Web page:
Natalie Bennett, leader of The Green Party, says: “Protecting the environment is crucial to people’s health and wellbeing. When we talk about protecting the environment, people often think about trees, wildlife and far-away places. But protecting the environment is primarily about protecting people and communities. As our climate changes, people are more at risk from destructive events like flooding, which has caused such devastation here in Leeds. And people’s health is directly affected by air pollution, an invisible killer. That’s why we need much more done by national government and local authorities to reduce pollution and transition to a green economy. It’s so encouraging to see local projects championing sustainability, and to hear of many initiatives around Leeds helping to create a greener future.”

Joe Salmon, Leeds Green Party activist, says: “People in Leeds and elsewhere have suffered terribly due to the flooding. While it’s amazing to see what volunteers have achieved in the clean-up, it’s so worrying that there might be more flooding to come as our climate changes. At Leeds Green Party we are also conscious that air pollution poses a direct threat to people’s health across the city – the traffic seems to be getting ever worse, and we just don’t think enough is being done by the council to ensure people can breathe clean air. It’s brilliant that we’re seeing projects springing up around Leeds that are based on the principles of sustainable living – we’re fully behind that. But we also need the council to do more to tackle pollution and make sustainability a priority.”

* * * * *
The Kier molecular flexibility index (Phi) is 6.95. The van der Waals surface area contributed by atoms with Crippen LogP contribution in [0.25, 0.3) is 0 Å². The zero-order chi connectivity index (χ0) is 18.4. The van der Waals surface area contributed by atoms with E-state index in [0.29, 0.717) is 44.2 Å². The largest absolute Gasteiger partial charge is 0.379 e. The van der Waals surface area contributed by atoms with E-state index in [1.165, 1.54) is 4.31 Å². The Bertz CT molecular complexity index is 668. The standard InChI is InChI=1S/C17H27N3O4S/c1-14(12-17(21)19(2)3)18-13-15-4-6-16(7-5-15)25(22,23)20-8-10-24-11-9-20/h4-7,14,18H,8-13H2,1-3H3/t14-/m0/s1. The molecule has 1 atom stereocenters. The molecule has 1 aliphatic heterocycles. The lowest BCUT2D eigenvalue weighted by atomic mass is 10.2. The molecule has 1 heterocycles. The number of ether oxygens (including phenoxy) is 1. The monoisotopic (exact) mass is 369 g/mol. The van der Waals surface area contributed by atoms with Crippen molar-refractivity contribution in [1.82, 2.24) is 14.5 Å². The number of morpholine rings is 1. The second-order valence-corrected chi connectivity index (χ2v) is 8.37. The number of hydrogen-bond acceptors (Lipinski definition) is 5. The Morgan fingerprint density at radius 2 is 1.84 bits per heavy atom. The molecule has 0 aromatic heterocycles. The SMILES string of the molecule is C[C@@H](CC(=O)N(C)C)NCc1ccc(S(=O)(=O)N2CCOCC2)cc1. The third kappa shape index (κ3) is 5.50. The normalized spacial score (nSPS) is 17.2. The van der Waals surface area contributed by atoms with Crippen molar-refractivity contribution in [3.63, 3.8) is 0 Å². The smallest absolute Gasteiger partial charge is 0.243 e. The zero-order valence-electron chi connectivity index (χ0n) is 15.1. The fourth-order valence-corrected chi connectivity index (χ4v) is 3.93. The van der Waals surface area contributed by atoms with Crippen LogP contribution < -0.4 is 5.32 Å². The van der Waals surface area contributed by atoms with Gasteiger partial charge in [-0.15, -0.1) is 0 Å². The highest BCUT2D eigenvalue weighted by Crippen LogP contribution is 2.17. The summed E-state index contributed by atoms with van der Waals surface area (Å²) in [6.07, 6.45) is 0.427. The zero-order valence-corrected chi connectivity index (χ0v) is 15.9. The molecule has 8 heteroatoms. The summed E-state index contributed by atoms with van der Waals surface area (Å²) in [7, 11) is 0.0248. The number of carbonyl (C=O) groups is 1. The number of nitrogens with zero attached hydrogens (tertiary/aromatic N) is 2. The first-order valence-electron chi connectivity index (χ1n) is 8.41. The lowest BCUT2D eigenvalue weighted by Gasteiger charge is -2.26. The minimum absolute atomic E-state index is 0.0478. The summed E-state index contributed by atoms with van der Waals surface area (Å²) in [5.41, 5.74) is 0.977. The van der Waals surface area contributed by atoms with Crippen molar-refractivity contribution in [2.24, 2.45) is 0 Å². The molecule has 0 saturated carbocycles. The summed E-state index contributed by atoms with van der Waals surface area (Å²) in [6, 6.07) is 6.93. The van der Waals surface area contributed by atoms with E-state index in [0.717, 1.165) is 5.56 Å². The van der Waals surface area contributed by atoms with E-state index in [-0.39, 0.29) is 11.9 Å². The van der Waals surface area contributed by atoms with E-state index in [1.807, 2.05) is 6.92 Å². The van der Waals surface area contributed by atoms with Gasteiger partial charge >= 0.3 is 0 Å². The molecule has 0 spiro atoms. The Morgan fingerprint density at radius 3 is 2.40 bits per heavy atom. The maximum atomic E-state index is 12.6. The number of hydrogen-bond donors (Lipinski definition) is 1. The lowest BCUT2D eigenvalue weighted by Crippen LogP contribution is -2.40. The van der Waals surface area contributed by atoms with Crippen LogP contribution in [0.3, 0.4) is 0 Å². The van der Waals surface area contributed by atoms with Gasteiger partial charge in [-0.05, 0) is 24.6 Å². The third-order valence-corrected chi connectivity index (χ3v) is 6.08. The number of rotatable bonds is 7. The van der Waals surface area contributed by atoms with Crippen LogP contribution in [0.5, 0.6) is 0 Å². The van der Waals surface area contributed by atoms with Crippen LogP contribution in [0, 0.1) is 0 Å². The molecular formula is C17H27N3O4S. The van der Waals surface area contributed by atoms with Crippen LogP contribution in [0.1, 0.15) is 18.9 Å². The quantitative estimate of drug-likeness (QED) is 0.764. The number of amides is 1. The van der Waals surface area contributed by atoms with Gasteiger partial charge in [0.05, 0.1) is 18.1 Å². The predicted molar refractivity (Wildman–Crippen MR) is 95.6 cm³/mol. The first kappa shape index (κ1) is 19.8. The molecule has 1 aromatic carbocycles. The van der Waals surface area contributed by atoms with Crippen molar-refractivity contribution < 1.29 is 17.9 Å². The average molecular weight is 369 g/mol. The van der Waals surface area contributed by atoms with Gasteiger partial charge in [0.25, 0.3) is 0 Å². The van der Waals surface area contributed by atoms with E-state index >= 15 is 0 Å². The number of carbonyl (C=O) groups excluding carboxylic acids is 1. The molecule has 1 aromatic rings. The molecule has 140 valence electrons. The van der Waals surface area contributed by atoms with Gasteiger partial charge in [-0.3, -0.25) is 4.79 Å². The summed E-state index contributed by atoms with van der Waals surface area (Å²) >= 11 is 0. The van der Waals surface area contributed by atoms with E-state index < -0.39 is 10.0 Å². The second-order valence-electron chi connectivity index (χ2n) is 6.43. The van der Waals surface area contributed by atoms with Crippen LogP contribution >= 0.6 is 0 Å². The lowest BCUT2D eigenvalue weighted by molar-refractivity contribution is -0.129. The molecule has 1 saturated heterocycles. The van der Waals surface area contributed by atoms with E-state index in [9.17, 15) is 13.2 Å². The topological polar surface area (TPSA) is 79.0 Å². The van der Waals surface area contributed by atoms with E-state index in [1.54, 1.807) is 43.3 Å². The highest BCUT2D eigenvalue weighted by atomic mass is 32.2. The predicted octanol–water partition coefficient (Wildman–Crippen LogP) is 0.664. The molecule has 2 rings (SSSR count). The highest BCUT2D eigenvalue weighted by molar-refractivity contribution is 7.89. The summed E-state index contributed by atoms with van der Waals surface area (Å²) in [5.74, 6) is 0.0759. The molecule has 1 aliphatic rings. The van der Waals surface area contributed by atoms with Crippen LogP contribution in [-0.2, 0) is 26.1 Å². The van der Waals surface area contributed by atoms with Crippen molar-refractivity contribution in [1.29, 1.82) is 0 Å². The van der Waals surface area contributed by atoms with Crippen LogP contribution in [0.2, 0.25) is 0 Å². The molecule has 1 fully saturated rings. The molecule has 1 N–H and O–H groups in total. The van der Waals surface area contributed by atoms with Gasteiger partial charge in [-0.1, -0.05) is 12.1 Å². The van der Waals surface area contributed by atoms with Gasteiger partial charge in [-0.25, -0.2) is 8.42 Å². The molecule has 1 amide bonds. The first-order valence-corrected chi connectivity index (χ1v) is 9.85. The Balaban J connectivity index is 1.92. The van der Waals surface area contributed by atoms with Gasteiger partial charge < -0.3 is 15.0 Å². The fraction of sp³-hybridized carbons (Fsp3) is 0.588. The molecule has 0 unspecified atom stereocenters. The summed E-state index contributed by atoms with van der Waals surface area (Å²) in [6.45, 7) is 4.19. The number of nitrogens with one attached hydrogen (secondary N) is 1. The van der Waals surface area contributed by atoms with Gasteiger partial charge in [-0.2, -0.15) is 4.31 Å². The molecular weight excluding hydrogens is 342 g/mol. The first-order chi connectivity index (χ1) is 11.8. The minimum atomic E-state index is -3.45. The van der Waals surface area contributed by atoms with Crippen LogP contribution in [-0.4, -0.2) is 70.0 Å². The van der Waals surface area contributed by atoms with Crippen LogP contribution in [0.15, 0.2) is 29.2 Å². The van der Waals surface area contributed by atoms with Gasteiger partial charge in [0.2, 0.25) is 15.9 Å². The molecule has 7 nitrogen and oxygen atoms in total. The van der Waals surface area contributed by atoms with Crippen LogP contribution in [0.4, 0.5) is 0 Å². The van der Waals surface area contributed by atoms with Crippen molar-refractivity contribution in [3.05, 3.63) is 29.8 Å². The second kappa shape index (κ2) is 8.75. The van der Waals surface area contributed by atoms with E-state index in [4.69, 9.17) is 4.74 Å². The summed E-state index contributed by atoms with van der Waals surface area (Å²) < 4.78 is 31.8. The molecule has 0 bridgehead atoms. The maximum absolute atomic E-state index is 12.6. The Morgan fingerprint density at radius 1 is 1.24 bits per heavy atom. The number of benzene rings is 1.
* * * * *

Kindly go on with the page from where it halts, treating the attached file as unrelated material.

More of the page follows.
Mick Bradley, Otley Town Councillor (Green), says: “Flood damage to properties in Otley may have been greater because the water level exceeded Environment Agency predictions and we need to find out why. It may be that a combination of already saturated ground and water flowing rapidly off local hills added to the high flow of the River Wharfe. Central government seems unprepared to provide necessary funding so as a local Town Councillor I am concerned that we get some answers ourselves and put pressure on the statutory agencies responsible: the Environment Agency and Leeds City Council need to put in place effective flood prevention and resilience measures."